I picked this novel off the reading pile as a stopgap while I wait for whatever comes out next after Kim Jiyoung. Kim Yideum is best known for her poetry, described by the American publisher as “known for their grotesque and provocative motifs”. Based on my experience with some Korean and Korean-American poets such as Julayne Lee and Kim Hyesoon I was expecting something prickly, abrasive and hard going. The cover, featuring a pair of sanitary towels, somewhat reinforced my preconception. (Interestingly, the Korean cover depicts a toy fish that has a minor role in the story – something less likely to stir an initial reaction from a casual browser in a bookstore). But I need not have worried, because this is an engaging novel in which, even though there isn’t much of a plot – it has more of a feel of a road movie – there is plenty of incident and altogether you don’t want to put it down.
The novel is set at the tail end of the 1980s protests. Roh Tae-woo has just been elected president, but the protests on university campuses are still going on. Jeong Yeoul, the central character, is an art student in her first year at university. She has recently left home after a falling-out with her father and stepmother, and has moved in with a girlfriend in the year above her at university, with whom she is in a relationship.
Yeoul is refreshingly feisty and independent, not wanting to bend to anyone’s will or to comply with conventions. She’s someone who wants to make her own way in life and not be dependent on anyone else (or certainly not dependent on a man), despite her somewhat precarious financial state. But when her roommate unexpectedly commits suicide, so soon after her step-brother dies, Yeoul’s life takes some unpredictable turns.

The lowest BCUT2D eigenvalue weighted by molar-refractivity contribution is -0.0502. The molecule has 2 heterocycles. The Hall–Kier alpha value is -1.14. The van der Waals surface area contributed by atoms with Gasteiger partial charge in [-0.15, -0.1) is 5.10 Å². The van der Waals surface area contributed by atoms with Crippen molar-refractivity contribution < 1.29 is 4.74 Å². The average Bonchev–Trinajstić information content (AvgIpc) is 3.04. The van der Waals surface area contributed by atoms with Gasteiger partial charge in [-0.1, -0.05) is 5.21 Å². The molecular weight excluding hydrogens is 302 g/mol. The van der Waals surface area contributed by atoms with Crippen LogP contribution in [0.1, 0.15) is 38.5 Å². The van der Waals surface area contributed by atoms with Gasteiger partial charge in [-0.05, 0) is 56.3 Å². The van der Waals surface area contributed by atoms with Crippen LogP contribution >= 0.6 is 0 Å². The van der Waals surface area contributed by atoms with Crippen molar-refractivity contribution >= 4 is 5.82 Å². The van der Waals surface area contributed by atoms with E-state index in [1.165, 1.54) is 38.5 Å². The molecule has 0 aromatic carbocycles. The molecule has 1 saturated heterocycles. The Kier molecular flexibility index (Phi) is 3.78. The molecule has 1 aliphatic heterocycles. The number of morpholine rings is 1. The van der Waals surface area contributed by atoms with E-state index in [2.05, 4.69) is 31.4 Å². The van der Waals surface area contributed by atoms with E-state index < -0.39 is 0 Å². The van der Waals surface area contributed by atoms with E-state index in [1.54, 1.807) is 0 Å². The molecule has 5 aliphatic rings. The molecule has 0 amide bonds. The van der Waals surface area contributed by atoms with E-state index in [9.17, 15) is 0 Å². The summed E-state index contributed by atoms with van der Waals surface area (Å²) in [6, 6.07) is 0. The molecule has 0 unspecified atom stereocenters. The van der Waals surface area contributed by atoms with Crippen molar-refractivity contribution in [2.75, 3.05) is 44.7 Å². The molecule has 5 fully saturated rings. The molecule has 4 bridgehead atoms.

Yeoul is unlucky with a couple of men in her life. She has a fractious relationship with her father. And the son of the cafe owner where Yeoul has a part-time job to help with her tuition fees turns out to be a violent sexual predator who keeps a diary of his victims. But when a slightly older, wealthy man takes an interest in her, offering her marriage and financial security, Yeoul decides not to take the easy option, even though the man is clearly genuinely besotted with her, to the extent of undergoing a somewhat painful operation for her sake. Yeoul is a free spirit: she’s not averse to experimenting with a new partner (her views on virginity are somewhat different to his) but doesn’t want to settle down any time soon.
Another refreshing thing about this novel is that it’s not set in Seoul. When, early in the novel (p47), the central character goes on a bus trip to Sancheong via Jinju I was about to write a stiff letter to the editor to point out that Sancheong is northwest of Jinju, and if you’re coming from Seoul the bus stops in Sancheong half an hour before it gets to Jinju. It’s only if you’re coming from somewhere like Busan that you would go to Jinju on the way to Sancheong. A few lines later in the same paragraph the translator commits an historical howler (when she refers to the defeated presidential candidates in the 1987 election as “previous presidents” Kim Young-sam and Kim Dae-jung), so I was ready to get indignant about a geographical howler too. But sure enough, as the narrative progresses you realise that actually, yes, the main action is taking place in Busan. The characters, among other places, pay a visit to Jagalchi Fish Market and Taejongdae observatory on Yeongdo during the course of the novel. Somehow, knowing the setting is not the metropolis gives the whole narrative a more relaxed feeling, even though Jeong Yeoul herself can get pretty up-tight. Adding to the interest of the narrative are the frequent references to various protest songs sung on campus.
It’s hard not to root for Yeoul as she tries to make her way in life, and this is probably a novel to which I shall return to enjoy again.